We Bumped Into PSP Politicians Getting Chinese Lessons at Beauty World. Here’s Why.

If you had passed by Beauty World Centre recently, you might have seen an older man enthusiastically picking up trash outside the MacDonald’s. It was impossible to miss him as his shirt sported the signature red-and-white stripes of the Progress Singapore Party (PSP). This was volunteer Koh Keow Chai — who later introduced himself as an ex-police inspector and the former bodyguard of Lee Kuan Yew. He wasn’t alone though. Soon, a group of casually-dressed people had gathered at the patio of the MacDonald’s with an assortment of oddly-shaped boards and children’s books. 

Mr. Koh picking up trash at Beauty World.

Two people stood out: PSP candidates Brad Bowyer and Abas Kasmani. They were actually learning Mandarin “to connect better to the Chinese-speaking electorate”. Both had contested for GRCs and lost to their opponents this GE. The former’s team had secured only 38.10% of votes against PAP veteran powerhouse Shanmugam in Nee Soon GRC and the latter’s team obtaining a lesser 36.87% in Tanjong Pagar. However, their electoral losses did not seem to equate to a lack of popularity. They were quick to attract attention as some stopped to snap photos from afar while others strained closer to get a better look at their faces. 

With GE2020 still fresh in our minds, we seized the opportunity to interview the two political candidates.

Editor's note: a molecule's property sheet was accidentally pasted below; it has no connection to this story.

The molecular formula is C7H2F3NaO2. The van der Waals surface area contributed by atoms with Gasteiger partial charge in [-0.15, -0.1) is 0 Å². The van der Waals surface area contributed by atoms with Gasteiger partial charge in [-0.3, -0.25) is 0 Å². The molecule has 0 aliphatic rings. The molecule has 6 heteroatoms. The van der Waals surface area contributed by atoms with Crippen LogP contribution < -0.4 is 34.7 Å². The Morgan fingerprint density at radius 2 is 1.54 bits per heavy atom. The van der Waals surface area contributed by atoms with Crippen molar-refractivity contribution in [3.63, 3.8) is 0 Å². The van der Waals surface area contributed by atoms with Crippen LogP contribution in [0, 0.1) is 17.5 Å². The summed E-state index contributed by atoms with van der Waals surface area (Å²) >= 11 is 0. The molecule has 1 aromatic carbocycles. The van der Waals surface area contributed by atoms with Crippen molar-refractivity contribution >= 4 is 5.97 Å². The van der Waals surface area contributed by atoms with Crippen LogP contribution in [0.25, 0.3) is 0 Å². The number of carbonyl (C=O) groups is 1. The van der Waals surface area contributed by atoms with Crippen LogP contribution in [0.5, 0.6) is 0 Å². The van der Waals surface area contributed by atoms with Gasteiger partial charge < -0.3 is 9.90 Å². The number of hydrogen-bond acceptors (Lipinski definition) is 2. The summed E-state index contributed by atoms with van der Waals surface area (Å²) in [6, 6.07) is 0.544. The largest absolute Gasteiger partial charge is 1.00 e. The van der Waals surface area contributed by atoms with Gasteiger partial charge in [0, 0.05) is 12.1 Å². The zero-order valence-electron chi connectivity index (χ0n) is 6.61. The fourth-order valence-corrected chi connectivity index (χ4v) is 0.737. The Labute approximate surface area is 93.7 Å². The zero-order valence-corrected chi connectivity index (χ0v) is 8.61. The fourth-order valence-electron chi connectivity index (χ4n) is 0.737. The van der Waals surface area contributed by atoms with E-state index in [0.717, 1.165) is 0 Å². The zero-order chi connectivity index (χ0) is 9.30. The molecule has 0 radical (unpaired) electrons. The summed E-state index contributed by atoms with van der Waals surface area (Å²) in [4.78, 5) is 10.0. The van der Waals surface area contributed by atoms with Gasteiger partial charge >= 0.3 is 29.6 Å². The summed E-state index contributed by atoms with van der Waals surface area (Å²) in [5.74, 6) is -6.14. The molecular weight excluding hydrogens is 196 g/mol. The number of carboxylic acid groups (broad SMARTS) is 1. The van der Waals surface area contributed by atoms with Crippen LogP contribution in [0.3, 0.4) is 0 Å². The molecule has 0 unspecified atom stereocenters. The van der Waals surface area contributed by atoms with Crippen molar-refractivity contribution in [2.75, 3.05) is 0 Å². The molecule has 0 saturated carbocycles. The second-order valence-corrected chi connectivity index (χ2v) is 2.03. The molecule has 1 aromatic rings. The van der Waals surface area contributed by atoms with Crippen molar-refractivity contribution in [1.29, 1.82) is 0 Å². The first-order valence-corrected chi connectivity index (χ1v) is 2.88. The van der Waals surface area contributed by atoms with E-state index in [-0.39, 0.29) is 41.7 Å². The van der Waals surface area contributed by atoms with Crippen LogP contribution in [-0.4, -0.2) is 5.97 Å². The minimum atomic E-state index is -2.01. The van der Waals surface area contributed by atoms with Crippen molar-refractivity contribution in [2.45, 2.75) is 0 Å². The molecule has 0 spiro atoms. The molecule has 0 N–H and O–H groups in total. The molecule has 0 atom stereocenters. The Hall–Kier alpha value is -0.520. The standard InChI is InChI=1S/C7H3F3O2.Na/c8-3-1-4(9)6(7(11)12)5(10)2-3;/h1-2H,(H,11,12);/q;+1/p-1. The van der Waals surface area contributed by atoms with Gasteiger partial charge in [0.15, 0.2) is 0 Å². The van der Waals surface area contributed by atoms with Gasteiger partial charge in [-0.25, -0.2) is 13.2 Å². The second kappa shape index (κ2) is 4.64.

Importance of the youth vote

This year, we saw the new Sengkang GRC won over by the Workers’ Party, a testament to their strength and clout in the East. Mr. Kasmani recalled that he was “simply overwhelmed” when he had heard the news, especially since it was speculated that it was younger voters who caused the swing in votes. “Never before had young Singaporeans shown their might in our Elections and now they finally have. It will gain traction from here onwards.” 

On Minister Lawrence Wong’s contradicting view that it was the “middle-aged, not the young voters who contributed to the vote swing against the PAP”, Kasmani commented that the PAP has had the trouble of balancing the interests of the “more liberal” young and the older “conservative” electorate. Such are the issues of how to include the LGBTQ+ community, climate change and post-materialistic interests.

Income inequality 

Mr. Kasmani campaigning in Tanjong Pagar GRC. (Source)